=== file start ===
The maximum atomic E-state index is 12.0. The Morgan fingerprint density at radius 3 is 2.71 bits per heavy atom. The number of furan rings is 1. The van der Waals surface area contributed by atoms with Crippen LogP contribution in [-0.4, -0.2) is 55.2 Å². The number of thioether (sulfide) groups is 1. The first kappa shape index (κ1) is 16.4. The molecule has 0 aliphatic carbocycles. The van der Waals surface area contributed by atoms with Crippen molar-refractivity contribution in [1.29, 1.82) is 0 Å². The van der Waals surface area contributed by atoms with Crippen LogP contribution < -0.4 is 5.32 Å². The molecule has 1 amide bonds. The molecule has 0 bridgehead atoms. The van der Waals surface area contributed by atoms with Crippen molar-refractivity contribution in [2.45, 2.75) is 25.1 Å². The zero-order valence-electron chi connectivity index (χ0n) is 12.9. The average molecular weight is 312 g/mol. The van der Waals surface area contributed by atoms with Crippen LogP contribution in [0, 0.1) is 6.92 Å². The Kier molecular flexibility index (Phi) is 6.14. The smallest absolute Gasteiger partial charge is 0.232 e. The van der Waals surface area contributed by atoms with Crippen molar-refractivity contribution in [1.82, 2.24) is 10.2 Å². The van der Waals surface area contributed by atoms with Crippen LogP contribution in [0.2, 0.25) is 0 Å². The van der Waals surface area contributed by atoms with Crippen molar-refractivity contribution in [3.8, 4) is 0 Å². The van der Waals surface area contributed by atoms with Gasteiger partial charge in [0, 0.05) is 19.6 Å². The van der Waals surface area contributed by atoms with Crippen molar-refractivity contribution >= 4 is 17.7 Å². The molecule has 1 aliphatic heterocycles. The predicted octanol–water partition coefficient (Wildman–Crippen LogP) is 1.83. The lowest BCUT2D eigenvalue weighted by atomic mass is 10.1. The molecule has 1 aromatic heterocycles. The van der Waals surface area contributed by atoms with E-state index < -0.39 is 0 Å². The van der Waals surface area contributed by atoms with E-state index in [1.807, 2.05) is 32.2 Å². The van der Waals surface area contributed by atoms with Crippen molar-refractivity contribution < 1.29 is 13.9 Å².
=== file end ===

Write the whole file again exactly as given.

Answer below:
The maximum atomic E-state index is 12.0. The Morgan fingerprint density at radius 3 is 2.71 bits per heavy atom. The number of furan rings is 1. The van der Waals surface area contributed by atoms with Crippen LogP contribution in [-0.4, -0.2) is 55.2 Å². The number of thioether (sulfide) groups is 1. The first kappa shape index (κ1) is 16.4. The molecule has 0 aliphatic carbocycles. The van der Waals surface area contributed by atoms with Crippen molar-refractivity contribution in [1.29, 1.82) is 0 Å². The van der Waals surface area contributed by atoms with Crippen LogP contribution < -0.4 is 5.32 Å². The molecule has 1 amide bonds. The molecule has 0 bridgehead atoms. The van der Waals surface area contributed by atoms with Crippen molar-refractivity contribution in [2.45, 2.75) is 25.1 Å². The zero-order valence-electron chi connectivity index (χ0n) is 12.9. The average molecular weight is 312 g/mol. The van der Waals surface area contributed by atoms with Crippen LogP contribution in [0, 0.1) is 6.92 Å². The Kier molecular flexibility index (Phi) is 6.14. The smallest absolute Gasteiger partial charge is 0.232 e. The van der Waals surface area contributed by atoms with Crippen molar-refractivity contribution in [1.82, 2.24) is 10.2 Å². The van der Waals surface area contributed by atoms with Crippen LogP contribution in [0.2, 0.25) is 0 Å². The van der Waals surface area contributed by atoms with Crippen molar-refractivity contribution in [3.8, 4) is 0 Å². The van der Waals surface area contributed by atoms with Gasteiger partial charge in [0, 0.05) is 19.6 Å². The van der Waals surface area contributed by atoms with Crippen molar-refractivity contribution >= 4 is 17.7 Å². The molecule has 1 aliphatic heterocycles. The predicted octanol–water partition coefficient (Wildman–Crippen LogP) is 1.83. The lowest BCUT2D eigenvalue weighted by atomic mass is 10.1. The molecule has 1 aromatic heterocycles. The van der Waals surface area contributed by atoms with E-state index < -0.39 is 0 Å². The van der Waals surface area contributed by atoms with E-state index in [1.807, 2.05) is 32.2 Å². The van der Waals surface area contributed by atoms with Crippen molar-refractivity contribution < 1.29 is 13.9 Å².